SHERIDAN — While the four war veterans’ mission was to work together to lead a horse, without use of a lead rope or their hands, over a low jump Tuesday morning, the purpose of the exercise was much deeper.
During the exercise, the jump was not a jump; it represented the veterans’ obstacles and triggers that lead to feelings of anxiety and fear.
The exercise was just one in the Children Horses and Adults in PartnerShip Equine Assisted Therapy’s repertoire that’s used with those in the U.S. Department of Veterans Affairs post-traumatic stress disorder program.
In late September, CHAPS was awarded a grant to fund veteran programs through September 2018, the nonprofit’s executive director Kristen Marcus said. The program had been on a hiatus since early August, after previously awarded grants ended, and started up again Oct. 1.
The VA Adaptive Sports grant CHAPS was awarded will fund 165 veterans to participate in the program, each for about six weeks. The grant total is about $73,000, which is approximately 98 percent of the nonprofit’s request, and will allow four additional groups to start next March.
VA peer support specialist Mike Coffeen has been working with the program for three years and said while no person is required to take part, he highly recommends those in multiple VA programs participate in equine assisted therapy.
“I’ve seen some just very dramatic breakthroughs here,” Coffeen said.
Veterans have a choice about which VA they want to go to, based on what each facility offers. The CHAPS therapy is included in descriptions for the local VA, and Coffeen said veterans come from all over the country because the program includes equine assisted therapy.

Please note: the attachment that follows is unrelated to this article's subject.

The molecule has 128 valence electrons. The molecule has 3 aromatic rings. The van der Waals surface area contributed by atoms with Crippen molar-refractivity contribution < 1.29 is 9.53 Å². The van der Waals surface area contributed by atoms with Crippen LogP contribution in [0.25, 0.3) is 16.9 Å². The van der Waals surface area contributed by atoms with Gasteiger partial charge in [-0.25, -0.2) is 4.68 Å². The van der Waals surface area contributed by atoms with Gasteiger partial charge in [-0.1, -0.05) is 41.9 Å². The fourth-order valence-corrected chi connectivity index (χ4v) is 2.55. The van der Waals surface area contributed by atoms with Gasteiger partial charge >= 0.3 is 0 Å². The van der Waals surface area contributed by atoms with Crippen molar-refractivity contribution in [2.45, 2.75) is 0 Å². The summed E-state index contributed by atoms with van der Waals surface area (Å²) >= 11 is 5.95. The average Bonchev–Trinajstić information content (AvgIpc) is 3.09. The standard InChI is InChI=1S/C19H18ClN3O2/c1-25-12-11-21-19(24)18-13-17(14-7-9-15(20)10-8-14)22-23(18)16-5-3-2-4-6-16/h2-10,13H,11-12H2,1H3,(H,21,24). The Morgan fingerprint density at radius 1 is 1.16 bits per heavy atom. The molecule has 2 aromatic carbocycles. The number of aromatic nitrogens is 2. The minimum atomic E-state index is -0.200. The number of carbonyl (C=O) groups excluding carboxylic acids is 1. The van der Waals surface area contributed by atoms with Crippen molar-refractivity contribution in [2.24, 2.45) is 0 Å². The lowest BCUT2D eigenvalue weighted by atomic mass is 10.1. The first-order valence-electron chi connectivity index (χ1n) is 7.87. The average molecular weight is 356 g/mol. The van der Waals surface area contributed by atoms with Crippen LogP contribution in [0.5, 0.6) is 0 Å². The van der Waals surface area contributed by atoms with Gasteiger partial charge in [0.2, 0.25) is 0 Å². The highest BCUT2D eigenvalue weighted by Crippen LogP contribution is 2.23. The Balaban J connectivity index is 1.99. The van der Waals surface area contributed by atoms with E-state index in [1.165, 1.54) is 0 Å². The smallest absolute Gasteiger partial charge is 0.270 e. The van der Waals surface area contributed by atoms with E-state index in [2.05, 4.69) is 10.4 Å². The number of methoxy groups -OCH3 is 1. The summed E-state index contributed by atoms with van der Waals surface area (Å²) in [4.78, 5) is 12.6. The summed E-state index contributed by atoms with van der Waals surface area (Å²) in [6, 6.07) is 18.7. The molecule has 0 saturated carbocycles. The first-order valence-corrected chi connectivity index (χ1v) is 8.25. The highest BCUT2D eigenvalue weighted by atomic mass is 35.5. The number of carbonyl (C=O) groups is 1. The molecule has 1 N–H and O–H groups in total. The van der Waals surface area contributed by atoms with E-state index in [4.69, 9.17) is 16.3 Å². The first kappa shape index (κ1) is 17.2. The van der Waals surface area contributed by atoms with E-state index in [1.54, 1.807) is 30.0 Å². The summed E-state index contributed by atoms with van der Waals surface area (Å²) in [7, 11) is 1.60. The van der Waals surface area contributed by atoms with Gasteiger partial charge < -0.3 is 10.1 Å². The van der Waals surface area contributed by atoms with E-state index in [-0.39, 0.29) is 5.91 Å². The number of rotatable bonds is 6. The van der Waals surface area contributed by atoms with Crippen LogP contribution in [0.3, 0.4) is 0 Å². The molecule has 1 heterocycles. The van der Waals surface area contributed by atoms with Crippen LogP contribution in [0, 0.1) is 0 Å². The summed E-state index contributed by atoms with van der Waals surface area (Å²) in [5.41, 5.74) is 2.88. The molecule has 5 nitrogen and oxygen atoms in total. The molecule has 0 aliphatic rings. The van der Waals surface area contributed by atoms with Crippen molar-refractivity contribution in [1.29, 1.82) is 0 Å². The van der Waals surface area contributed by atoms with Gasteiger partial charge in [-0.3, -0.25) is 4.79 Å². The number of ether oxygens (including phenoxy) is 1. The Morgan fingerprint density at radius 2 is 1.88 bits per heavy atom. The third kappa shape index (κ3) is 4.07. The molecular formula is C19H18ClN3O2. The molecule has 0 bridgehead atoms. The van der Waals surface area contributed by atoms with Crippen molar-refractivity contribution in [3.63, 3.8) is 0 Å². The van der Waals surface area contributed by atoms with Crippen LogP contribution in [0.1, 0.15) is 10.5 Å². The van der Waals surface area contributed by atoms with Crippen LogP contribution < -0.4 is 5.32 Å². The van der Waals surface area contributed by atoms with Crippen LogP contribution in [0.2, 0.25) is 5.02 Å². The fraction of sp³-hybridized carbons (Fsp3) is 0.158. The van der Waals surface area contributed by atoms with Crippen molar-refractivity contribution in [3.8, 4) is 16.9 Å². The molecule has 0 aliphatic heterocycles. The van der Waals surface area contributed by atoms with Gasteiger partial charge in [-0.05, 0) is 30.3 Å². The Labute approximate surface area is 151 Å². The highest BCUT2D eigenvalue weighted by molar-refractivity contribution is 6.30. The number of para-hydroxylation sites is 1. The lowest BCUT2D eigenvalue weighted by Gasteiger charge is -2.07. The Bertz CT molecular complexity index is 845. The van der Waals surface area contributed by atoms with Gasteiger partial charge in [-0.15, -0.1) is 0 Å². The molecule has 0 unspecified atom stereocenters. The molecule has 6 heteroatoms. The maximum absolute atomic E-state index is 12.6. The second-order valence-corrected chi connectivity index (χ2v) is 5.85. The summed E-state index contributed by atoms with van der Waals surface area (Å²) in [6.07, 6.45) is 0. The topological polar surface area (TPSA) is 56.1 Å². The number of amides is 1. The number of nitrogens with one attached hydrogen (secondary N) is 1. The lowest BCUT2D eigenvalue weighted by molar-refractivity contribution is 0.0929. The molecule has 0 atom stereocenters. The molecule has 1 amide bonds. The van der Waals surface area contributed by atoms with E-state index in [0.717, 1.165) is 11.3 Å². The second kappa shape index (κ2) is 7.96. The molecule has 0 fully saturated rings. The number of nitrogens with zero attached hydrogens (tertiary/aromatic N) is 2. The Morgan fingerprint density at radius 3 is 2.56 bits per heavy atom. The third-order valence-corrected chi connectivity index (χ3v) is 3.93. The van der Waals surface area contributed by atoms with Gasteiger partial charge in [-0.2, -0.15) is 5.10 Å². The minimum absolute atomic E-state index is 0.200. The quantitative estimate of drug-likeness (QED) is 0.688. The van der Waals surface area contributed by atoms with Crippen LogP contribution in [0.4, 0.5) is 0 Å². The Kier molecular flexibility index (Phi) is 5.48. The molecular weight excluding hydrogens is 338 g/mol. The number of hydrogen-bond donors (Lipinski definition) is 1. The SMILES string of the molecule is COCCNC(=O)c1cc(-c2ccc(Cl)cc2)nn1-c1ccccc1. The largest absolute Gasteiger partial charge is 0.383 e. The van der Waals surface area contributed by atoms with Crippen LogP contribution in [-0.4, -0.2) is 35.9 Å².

The program bases exercises on metaphors, labeling jumps and cones as obstacles, triggers, things they want to protect and things that get in the way of healing. Leading horses through these courses, veterans learn to allow the horse to carry the weight of their obstacles while slowly rewriting bad memories with good ones.
It’s AJ Schill’s third week in the program. Schill served in the U.S. Army, spent five years in combat and was stationed for two years in Iraq. He medically retired in 2010 and has had a difficult time readjusting to society ever since.
Schill said he can’t return to big cities, as he starts scanning crowds looking for bombs.
“It gets my anxiety and agitation up,” Schill said.
Even in the short time veterans participate in the program, the program paired with open space and working with the animals has started to help calm him down, bring him back to reality and remember he’s not in a war zone.
But just as fireworks on July 4 or walking through a crowded Walmart can mentally bring veterans back to a combat area in a snap, noises, smells and landscapes at the CHAPS barn can do the same.
But here, veterans can use equine therapy to de-stress, and can apply these techniques when away from the barn.
Marcus is optimistic about the continuation of the program. In July, the U.S. House of Representatives passed an amendment to the defense appropriations bill that would increase the VA’s Adaptive Sports grant for equine assisted therapy by $5 million.
The bill still needs to pass in the U.S. Senate and be signed by President Donald Trump, but Marcus is confident that representatives and others in the field will bind together to get it passed and continue funding what some say is a last effort at surviving and the best therapy in a long line of attempts.
“I look forward to coming out here every week,” Schill said. “…And so far it’s been nothing but good things for me.”